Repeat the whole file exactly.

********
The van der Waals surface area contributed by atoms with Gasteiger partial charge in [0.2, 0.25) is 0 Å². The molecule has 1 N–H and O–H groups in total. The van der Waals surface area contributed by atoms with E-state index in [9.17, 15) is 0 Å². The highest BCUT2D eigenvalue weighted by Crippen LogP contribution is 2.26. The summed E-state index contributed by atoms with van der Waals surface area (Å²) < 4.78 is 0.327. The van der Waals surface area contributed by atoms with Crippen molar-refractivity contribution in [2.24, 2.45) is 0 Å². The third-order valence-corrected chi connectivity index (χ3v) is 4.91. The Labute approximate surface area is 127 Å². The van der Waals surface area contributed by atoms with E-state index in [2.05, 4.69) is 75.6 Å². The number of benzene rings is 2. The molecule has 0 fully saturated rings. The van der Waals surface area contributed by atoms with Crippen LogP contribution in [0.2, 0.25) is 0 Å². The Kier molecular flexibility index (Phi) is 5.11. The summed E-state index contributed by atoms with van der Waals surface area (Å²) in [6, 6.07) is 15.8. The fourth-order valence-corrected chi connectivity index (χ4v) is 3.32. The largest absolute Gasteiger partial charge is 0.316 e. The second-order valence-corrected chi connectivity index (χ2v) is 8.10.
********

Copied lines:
The van der Waals surface area contributed by atoms with Gasteiger partial charge in [0.2, 0.25) is 0 Å². The molecule has 1 N–H and O–H groups in total. The van der Waals surface area contributed by atoms with E-state index in [9.17, 15) is 0 Å². The highest BCUT2D eigenvalue weighted by Crippen LogP contribution is 2.26. The summed E-state index contributed by atoms with van der Waals surface area (Å²) < 4.78 is 0.327. The van der Waals surface area contributed by atoms with Crippen molar-refractivity contribution in [2.24, 2.45) is 0 Å². The third-order valence-corrected chi connectivity index (χ3v) is 4.91. The Labute approximate surface area is 127 Å². The van der Waals surface area contributed by atoms with E-state index in [2.05, 4.69) is 75.6 Å². The number of benzene rings is 2. The molecule has 0 fully saturated rings. The van der Waals surface area contributed by atoms with Crippen LogP contribution in [0.2, 0.25) is 0 Å². The Kier molecular flexibility index (Phi) is 5.11. The summed E-state index contributed by atoms with van der Waals surface area (Å²) in [6, 6.07) is 15.8. The fourth-order valence-corrected chi connectivity index (χ4v) is 3.32. The largest absolute Gasteiger partial charge is 0.316 e. The second-order valence-corrected chi connectivity index (χ2v) is 8.10.